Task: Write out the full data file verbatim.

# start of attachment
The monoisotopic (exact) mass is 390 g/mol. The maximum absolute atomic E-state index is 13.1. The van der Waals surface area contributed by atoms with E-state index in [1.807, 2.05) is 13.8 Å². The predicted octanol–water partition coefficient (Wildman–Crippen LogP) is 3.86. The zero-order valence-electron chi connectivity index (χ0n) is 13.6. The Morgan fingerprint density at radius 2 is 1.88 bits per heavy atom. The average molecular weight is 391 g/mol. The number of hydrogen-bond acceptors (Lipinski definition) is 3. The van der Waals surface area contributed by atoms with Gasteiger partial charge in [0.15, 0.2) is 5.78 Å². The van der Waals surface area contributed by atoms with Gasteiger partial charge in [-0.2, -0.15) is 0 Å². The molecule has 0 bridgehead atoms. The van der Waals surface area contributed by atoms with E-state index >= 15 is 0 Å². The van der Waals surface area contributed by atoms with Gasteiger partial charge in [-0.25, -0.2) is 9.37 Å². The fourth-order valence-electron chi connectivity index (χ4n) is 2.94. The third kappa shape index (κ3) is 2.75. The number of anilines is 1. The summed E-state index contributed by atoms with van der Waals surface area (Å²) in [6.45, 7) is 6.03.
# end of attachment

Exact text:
The monoisotopic (exact) mass is 390 g/mol. The maximum absolute atomic E-state index is 13.1. The van der Waals surface area contributed by atoms with E-state index in [1.807, 2.05) is 13.8 Å². The predicted octanol–water partition coefficient (Wildman–Crippen LogP) is 3.86. The zero-order valence-electron chi connectivity index (χ0n) is 13.6. The Morgan fingerprint density at radius 2 is 1.88 bits per heavy atom. The average molecular weight is 391 g/mol. The number of hydrogen-bond acceptors (Lipinski definition) is 3. The van der Waals surface area contributed by atoms with Gasteiger partial charge in [0.15, 0.2) is 5.78 Å². The van der Waals surface area contributed by atoms with Gasteiger partial charge in [-0.2, -0.15) is 0 Å². The molecule has 0 bridgehead atoms. The van der Waals surface area contributed by atoms with E-state index >= 15 is 0 Å². The van der Waals surface area contributed by atoms with Gasteiger partial charge in [-0.25, -0.2) is 9.37 Å². The fourth-order valence-electron chi connectivity index (χ4n) is 2.94. The third kappa shape index (κ3) is 2.75. The number of anilines is 1. The summed E-state index contributed by atoms with van der Waals surface area (Å²) in [6.45, 7) is 6.03.